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Study: Parents' Understanding Of STEM Education Low Throughout Pittsburgh Region

When surveying a room of teachers, parents, and students about the significance of STEM (Science, Technology, Engineering and Math) education, and the results can vary with a mixture of answers filled with uncertainty often dominating the conversation.

The Carnegie Science Center is trying to emphasize the impact of STEM learning through the results of a survey, “Work To Do: The Role of STEM Education in Improving the Tri-State Region’s Workforce.” 

The survey conducted by Campos, Inc. gauged the attitudes and perceptions about STEM education and its potential for workforce development in a 17-county area of southwestern PA, Ohio, and West Virginia.

Ron Ballie the co-director of Carnegie Science Center stressed the importance of basic science and math understanding by youth to prepare them for the workforce.

“We have basic job needs; there are 12,000 open positions in STEM fields-- everything from skilled plumbers and welders to four year degrees and master degrees in civic engineers-- and everything in between -- you name it their out there and we need to fill those positions,” said Baille.

The study surveyed educators, corporate leaders, and parents. The results indicated only 2 of 5 parents had ever heard of the term STEM, and many were apprehensive. But parents' underlying attitudes about education and careers do align with many STEM fundamentals.  

A.J. Drexel of Campos Inc. had parents identify what was most important to parents regarding their child’s education; critical thinking, respect, problem solving, and collaboration were among the top-- all principles of STEM. Yet the survey revealed parents struggling to identify how STEM would help their children succeed.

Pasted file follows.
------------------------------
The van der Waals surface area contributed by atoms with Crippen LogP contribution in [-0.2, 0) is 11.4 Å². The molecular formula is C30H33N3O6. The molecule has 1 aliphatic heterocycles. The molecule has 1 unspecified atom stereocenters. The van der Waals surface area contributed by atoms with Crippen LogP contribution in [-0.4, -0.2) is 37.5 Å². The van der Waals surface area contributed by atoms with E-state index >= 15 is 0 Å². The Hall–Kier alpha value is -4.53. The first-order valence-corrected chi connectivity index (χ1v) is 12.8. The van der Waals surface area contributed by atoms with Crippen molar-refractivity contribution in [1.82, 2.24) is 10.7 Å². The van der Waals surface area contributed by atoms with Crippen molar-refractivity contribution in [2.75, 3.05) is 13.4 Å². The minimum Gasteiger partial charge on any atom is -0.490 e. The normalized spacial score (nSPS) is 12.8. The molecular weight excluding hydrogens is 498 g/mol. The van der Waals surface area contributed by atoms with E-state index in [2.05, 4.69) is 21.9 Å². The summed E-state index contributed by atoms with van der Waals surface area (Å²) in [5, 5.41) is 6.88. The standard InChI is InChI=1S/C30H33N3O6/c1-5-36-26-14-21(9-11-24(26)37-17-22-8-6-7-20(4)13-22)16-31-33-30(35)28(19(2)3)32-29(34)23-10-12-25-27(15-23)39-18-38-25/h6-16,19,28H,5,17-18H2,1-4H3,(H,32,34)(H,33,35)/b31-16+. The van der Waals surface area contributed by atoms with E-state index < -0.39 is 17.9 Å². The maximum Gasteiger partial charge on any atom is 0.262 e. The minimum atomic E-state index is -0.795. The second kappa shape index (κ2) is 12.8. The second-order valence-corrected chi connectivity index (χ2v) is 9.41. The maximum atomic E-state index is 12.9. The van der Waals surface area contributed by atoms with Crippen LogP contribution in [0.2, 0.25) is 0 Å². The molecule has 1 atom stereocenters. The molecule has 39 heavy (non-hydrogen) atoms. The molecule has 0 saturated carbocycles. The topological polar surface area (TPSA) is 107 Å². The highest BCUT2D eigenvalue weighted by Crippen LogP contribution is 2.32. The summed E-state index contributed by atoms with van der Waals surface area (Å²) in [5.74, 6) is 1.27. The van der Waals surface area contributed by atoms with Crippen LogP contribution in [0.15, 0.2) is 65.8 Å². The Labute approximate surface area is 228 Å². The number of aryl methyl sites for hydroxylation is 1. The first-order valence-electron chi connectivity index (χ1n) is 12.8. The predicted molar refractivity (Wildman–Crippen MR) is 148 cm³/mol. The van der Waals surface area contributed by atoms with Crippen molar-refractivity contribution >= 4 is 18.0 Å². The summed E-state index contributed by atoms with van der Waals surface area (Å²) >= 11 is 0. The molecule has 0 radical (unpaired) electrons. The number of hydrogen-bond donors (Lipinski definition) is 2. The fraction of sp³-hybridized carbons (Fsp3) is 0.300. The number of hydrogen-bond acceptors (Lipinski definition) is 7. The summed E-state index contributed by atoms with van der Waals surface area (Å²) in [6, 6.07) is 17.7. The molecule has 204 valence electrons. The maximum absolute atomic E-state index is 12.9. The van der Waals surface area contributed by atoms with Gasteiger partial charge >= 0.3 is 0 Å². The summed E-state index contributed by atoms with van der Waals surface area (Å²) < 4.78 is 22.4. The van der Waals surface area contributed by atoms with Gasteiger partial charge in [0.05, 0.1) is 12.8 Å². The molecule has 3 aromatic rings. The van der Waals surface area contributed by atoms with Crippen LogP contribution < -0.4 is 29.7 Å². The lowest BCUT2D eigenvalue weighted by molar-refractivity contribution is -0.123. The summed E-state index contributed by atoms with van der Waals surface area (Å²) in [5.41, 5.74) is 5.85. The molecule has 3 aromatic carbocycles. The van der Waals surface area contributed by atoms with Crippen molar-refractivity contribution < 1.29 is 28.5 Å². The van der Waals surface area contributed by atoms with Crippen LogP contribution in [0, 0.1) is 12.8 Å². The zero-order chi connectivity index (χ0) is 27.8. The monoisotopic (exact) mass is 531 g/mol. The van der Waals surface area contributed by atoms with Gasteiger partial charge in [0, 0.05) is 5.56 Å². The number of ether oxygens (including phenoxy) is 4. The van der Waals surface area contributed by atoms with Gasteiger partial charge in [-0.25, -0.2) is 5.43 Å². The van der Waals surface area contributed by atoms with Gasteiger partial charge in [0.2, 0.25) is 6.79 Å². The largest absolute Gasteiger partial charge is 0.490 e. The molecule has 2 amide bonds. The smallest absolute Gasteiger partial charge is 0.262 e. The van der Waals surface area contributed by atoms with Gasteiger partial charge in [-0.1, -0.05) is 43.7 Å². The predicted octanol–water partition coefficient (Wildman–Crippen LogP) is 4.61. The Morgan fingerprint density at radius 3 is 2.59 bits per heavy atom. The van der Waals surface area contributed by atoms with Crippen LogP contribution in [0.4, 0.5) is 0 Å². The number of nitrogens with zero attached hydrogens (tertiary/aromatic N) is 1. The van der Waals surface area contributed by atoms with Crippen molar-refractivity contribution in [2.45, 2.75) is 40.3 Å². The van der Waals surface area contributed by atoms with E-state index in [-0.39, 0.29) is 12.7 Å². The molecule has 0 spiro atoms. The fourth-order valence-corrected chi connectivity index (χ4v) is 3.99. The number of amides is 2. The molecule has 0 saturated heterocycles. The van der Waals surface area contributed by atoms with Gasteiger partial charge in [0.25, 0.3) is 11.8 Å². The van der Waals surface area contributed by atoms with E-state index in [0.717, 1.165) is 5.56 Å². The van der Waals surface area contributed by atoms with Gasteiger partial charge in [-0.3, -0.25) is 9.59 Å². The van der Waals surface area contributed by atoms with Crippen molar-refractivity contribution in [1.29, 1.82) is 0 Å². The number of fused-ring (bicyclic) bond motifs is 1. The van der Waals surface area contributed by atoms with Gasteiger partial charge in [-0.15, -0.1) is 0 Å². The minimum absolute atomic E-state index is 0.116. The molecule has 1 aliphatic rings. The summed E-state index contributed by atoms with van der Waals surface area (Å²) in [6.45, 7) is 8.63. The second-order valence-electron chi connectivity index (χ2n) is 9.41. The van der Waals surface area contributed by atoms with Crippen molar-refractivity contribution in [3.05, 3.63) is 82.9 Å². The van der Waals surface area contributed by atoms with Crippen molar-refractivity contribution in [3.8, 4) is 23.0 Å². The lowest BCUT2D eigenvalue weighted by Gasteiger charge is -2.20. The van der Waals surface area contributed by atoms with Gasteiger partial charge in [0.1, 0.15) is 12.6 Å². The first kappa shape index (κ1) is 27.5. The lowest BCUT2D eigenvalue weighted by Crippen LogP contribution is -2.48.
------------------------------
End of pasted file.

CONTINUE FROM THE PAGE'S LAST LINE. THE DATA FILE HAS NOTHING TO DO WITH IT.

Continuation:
“They don’t know that those are the same principles, so they hear STEM, and they don’t understand it well enough to know that it is actually those important skills that they want their kids to have,” said Drexel.

STEM education focuses on an interdisciplinary and applied approach.

Today educators embarked on the “Carnegie STEM Excellence Program” which is an on-going process to strengthen STEM curricula in their districts. Ballie hopes this program will eliminate the myth around STEM education.

“The myth around STEM education is that it is going to cost you a lot more money, and we don’t have a lot more money—but that’s not really the case what we are talking about is a different way of doing education. There are districts represented that are very well resourced and others that are under resourced but they are all at the table because it’s about doing things differently not necessarily more expensively,” said Baillie.

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